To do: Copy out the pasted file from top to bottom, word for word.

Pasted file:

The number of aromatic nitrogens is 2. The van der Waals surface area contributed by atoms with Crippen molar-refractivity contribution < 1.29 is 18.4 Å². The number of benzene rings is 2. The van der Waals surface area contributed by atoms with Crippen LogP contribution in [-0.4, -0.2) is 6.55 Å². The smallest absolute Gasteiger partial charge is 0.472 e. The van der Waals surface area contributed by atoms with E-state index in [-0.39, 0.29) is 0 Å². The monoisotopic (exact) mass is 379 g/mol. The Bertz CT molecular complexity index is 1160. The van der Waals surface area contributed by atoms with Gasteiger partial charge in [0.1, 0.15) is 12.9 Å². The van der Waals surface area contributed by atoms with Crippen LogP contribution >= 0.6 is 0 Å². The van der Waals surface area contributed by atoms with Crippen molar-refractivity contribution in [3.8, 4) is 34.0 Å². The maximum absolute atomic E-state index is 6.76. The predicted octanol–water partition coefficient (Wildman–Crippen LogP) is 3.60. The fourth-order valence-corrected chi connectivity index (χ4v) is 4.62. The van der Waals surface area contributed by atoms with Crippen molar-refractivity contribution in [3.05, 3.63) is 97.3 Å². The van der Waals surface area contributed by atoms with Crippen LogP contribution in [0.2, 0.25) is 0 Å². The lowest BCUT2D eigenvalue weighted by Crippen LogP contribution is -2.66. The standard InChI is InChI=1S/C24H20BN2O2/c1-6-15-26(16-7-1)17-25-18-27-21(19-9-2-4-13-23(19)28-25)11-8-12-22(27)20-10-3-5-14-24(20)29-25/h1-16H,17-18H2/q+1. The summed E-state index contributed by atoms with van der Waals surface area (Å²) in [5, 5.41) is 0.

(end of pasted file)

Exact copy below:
The number of aromatic nitrogens is 2. The van der Waals surface area contributed by atoms with Crippen molar-refractivity contribution < 1.29 is 18.4 Å². The number of benzene rings is 2. The van der Waals surface area contributed by atoms with Crippen LogP contribution in [-0.4, -0.2) is 6.55 Å². The smallest absolute Gasteiger partial charge is 0.472 e. The van der Waals surface area contributed by atoms with E-state index in [-0.39, 0.29) is 0 Å². The monoisotopic (exact) mass is 379 g/mol. The Bertz CT molecular complexity index is 1160. The van der Waals surface area contributed by atoms with Gasteiger partial charge in [0.1, 0.15) is 12.9 Å². The van der Waals surface area contributed by atoms with Crippen LogP contribution >= 0.6 is 0 Å². The van der Waals surface area contributed by atoms with Crippen molar-refractivity contribution in [3.8, 4) is 34.0 Å². The maximum absolute atomic E-state index is 6.76. The predicted octanol–water partition coefficient (Wildman–Crippen LogP) is 3.60. The fourth-order valence-corrected chi connectivity index (χ4v) is 4.62. The van der Waals surface area contributed by atoms with Crippen molar-refractivity contribution in [3.05, 3.63) is 97.3 Å². The van der Waals surface area contributed by atoms with Crippen LogP contribution in [0.2, 0.25) is 0 Å². The lowest BCUT2D eigenvalue weighted by Crippen LogP contribution is -2.66. The standard InChI is InChI=1S/C24H20BN2O2/c1-6-15-26(16-7-1)17-25-18-27-21(19-9-2-4-13-23(19)28-25)11-8-12-22(27)20-10-3-5-14-24(20)29-25/h1-16H,17-18H2/q+1. The summed E-state index contributed by atoms with van der Waals surface area (Å²) in [5, 5.41) is 0.